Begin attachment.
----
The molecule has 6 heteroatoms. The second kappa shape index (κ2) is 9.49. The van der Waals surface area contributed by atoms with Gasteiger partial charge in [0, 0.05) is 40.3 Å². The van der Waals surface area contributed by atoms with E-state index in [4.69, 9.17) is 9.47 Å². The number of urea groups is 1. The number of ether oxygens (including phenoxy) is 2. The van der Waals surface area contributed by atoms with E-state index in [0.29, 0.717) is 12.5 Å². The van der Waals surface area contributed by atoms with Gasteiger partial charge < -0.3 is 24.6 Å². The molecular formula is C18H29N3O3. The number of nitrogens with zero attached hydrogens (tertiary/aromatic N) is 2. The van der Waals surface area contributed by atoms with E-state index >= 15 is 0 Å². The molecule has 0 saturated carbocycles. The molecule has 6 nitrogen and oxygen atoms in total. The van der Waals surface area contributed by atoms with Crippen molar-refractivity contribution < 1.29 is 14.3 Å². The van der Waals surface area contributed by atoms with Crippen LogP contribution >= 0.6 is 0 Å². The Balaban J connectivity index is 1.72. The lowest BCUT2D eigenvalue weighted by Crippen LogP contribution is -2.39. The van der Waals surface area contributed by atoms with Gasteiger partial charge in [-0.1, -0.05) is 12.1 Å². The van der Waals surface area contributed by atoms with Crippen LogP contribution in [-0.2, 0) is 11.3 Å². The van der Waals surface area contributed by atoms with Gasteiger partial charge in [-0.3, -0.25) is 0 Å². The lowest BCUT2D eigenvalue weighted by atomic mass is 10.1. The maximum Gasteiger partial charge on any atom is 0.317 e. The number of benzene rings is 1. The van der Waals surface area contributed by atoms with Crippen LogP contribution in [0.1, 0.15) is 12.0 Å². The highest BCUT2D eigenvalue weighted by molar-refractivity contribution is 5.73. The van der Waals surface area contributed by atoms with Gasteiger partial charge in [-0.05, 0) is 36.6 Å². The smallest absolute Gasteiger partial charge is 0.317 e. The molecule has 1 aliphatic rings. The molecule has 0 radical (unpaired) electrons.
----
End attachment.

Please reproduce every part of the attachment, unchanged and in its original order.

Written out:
The molecule has 6 heteroatoms. The second kappa shape index (κ2) is 9.49. The van der Waals surface area contributed by atoms with Gasteiger partial charge in [0, 0.05) is 40.3 Å². The van der Waals surface area contributed by atoms with E-state index in [4.69, 9.17) is 9.47 Å². The number of urea groups is 1. The number of ether oxygens (including phenoxy) is 2. The van der Waals surface area contributed by atoms with E-state index in [0.29, 0.717) is 12.5 Å². The van der Waals surface area contributed by atoms with Gasteiger partial charge < -0.3 is 24.6 Å². The molecular formula is C18H29N3O3. The number of nitrogens with zero attached hydrogens (tertiary/aromatic N) is 2. The van der Waals surface area contributed by atoms with E-state index >= 15 is 0 Å². The molecule has 0 saturated carbocycles. The molecule has 6 nitrogen and oxygen atoms in total. The van der Waals surface area contributed by atoms with Crippen molar-refractivity contribution < 1.29 is 14.3 Å². The van der Waals surface area contributed by atoms with Crippen LogP contribution >= 0.6 is 0 Å². The Balaban J connectivity index is 1.72. The lowest BCUT2D eigenvalue weighted by Crippen LogP contribution is -2.39. The van der Waals surface area contributed by atoms with Gasteiger partial charge in [-0.1, -0.05) is 12.1 Å². The van der Waals surface area contributed by atoms with Crippen LogP contribution in [-0.2, 0) is 11.3 Å². The van der Waals surface area contributed by atoms with Gasteiger partial charge in [-0.3, -0.25) is 0 Å². The lowest BCUT2D eigenvalue weighted by atomic mass is 10.1. The maximum Gasteiger partial charge on any atom is 0.317 e. The number of benzene rings is 1. The van der Waals surface area contributed by atoms with Crippen LogP contribution in [0.1, 0.15) is 12.0 Å². The highest BCUT2D eigenvalue weighted by molar-refractivity contribution is 5.73. The van der Waals surface area contributed by atoms with Gasteiger partial charge in [-0.05, 0) is 36.6 Å². The smallest absolute Gasteiger partial charge is 0.317 e. The molecule has 1 aliphatic rings. The molecule has 0 radical (unpaired) electrons.